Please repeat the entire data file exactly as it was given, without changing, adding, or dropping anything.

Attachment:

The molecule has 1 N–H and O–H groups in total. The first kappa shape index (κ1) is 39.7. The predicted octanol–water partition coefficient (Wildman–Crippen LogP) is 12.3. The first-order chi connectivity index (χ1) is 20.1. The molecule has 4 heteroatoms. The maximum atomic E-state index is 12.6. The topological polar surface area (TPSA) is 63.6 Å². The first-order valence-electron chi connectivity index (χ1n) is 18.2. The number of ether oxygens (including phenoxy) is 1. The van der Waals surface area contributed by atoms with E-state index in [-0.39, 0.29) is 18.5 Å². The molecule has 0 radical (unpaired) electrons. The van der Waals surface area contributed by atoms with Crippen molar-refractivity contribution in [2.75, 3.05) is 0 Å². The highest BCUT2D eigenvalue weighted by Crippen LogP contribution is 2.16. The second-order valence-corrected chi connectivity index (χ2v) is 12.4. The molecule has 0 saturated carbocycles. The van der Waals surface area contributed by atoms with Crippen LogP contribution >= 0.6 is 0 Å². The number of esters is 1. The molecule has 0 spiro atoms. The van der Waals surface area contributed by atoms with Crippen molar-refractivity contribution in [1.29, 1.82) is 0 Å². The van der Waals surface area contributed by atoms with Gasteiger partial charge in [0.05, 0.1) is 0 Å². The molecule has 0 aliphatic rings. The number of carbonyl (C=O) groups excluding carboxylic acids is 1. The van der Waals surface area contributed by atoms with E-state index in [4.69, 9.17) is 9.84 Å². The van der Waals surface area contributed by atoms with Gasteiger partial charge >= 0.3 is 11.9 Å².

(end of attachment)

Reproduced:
The molecule has 1 N–H and O–H groups in total. The first kappa shape index (κ1) is 39.7. The predicted octanol–water partition coefficient (Wildman–Crippen LogP) is 12.3. The first-order chi connectivity index (χ1) is 20.1. The molecule has 4 heteroatoms. The maximum atomic E-state index is 12.6. The topological polar surface area (TPSA) is 63.6 Å². The first-order valence-electron chi connectivity index (χ1n) is 18.2. The number of ether oxygens (including phenoxy) is 1. The van der Waals surface area contributed by atoms with E-state index in [-0.39, 0.29) is 18.5 Å². The molecule has 0 radical (unpaired) electrons. The van der Waals surface area contributed by atoms with Crippen molar-refractivity contribution in [2.75, 3.05) is 0 Å². The highest BCUT2D eigenvalue weighted by Crippen LogP contribution is 2.16. The second-order valence-corrected chi connectivity index (χ2v) is 12.4. The molecule has 0 saturated carbocycles. The van der Waals surface area contributed by atoms with Crippen LogP contribution >= 0.6 is 0 Å². The number of esters is 1. The molecule has 0 spiro atoms. The van der Waals surface area contributed by atoms with Crippen molar-refractivity contribution in [1.29, 1.82) is 0 Å². The van der Waals surface area contributed by atoms with Gasteiger partial charge in [0.05, 0.1) is 0 Å². The molecule has 0 aliphatic rings. The number of carbonyl (C=O) groups excluding carboxylic acids is 1. The van der Waals surface area contributed by atoms with E-state index in [4.69, 9.17) is 9.84 Å². The van der Waals surface area contributed by atoms with Gasteiger partial charge >= 0.3 is 11.9 Å².